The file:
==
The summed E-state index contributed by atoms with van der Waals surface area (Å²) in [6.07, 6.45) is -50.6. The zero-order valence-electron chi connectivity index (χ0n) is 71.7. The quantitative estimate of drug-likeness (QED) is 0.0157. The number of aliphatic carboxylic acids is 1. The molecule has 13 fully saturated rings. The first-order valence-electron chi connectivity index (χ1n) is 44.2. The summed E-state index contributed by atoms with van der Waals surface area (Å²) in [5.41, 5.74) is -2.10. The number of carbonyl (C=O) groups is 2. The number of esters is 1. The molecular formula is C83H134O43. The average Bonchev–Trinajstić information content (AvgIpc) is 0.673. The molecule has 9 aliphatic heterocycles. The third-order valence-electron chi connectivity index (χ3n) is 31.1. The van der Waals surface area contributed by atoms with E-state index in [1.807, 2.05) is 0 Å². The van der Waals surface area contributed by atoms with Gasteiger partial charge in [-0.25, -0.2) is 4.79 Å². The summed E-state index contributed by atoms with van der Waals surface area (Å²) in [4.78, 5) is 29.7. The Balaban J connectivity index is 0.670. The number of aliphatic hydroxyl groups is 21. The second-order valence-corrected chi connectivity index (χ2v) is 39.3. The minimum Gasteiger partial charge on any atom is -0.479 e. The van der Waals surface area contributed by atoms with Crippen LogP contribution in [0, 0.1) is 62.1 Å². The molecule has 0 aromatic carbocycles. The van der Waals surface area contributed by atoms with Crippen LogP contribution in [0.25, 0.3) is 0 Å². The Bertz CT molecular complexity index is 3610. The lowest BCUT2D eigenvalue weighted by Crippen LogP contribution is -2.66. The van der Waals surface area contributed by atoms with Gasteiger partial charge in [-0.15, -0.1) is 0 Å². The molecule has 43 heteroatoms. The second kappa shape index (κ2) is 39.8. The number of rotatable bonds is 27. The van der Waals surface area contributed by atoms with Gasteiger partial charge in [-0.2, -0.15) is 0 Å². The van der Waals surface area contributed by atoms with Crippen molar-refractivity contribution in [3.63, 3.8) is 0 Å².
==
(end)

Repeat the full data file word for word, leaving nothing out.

The summed E-state index contributed by atoms with van der Waals surface area (Å²) in [6.07, 6.45) is -50.6. The zero-order valence-electron chi connectivity index (χ0n) is 71.7. The quantitative estimate of drug-likeness (QED) is 0.0157. The number of aliphatic carboxylic acids is 1. The molecule has 13 fully saturated rings. The first-order valence-electron chi connectivity index (χ1n) is 44.2. The summed E-state index contributed by atoms with van der Waals surface area (Å²) in [5.41, 5.74) is -2.10. The number of carbonyl (C=O) groups is 2. The number of esters is 1. The molecular formula is C83H134O43. The average Bonchev–Trinajstić information content (AvgIpc) is 0.673. The molecule has 9 aliphatic heterocycles. The third-order valence-electron chi connectivity index (χ3n) is 31.1. The van der Waals surface area contributed by atoms with E-state index in [1.807, 2.05) is 0 Å². The van der Waals surface area contributed by atoms with Gasteiger partial charge in [-0.25, -0.2) is 4.79 Å². The summed E-state index contributed by atoms with van der Waals surface area (Å²) in [4.78, 5) is 29.7. The Balaban J connectivity index is 0.670. The number of aliphatic hydroxyl groups is 21. The second-order valence-corrected chi connectivity index (χ2v) is 39.3. The minimum Gasteiger partial charge on any atom is -0.479 e. The van der Waals surface area contributed by atoms with Crippen LogP contribution in [0, 0.1) is 62.1 Å². The molecule has 0 aromatic carbocycles. The van der Waals surface area contributed by atoms with Crippen LogP contribution in [0.25, 0.3) is 0 Å². The Bertz CT molecular complexity index is 3610. The lowest BCUT2D eigenvalue weighted by Crippen LogP contribution is -2.66. The van der Waals surface area contributed by atoms with Gasteiger partial charge in [-0.15, -0.1) is 0 Å². The molecule has 43 heteroatoms. The second kappa shape index (κ2) is 39.8. The number of rotatable bonds is 27. The van der Waals surface area contributed by atoms with Gasteiger partial charge in [-0.2, -0.15) is 0 Å². The van der Waals surface area contributed by atoms with Crippen molar-refractivity contribution in [3.63, 3.8) is 0 Å².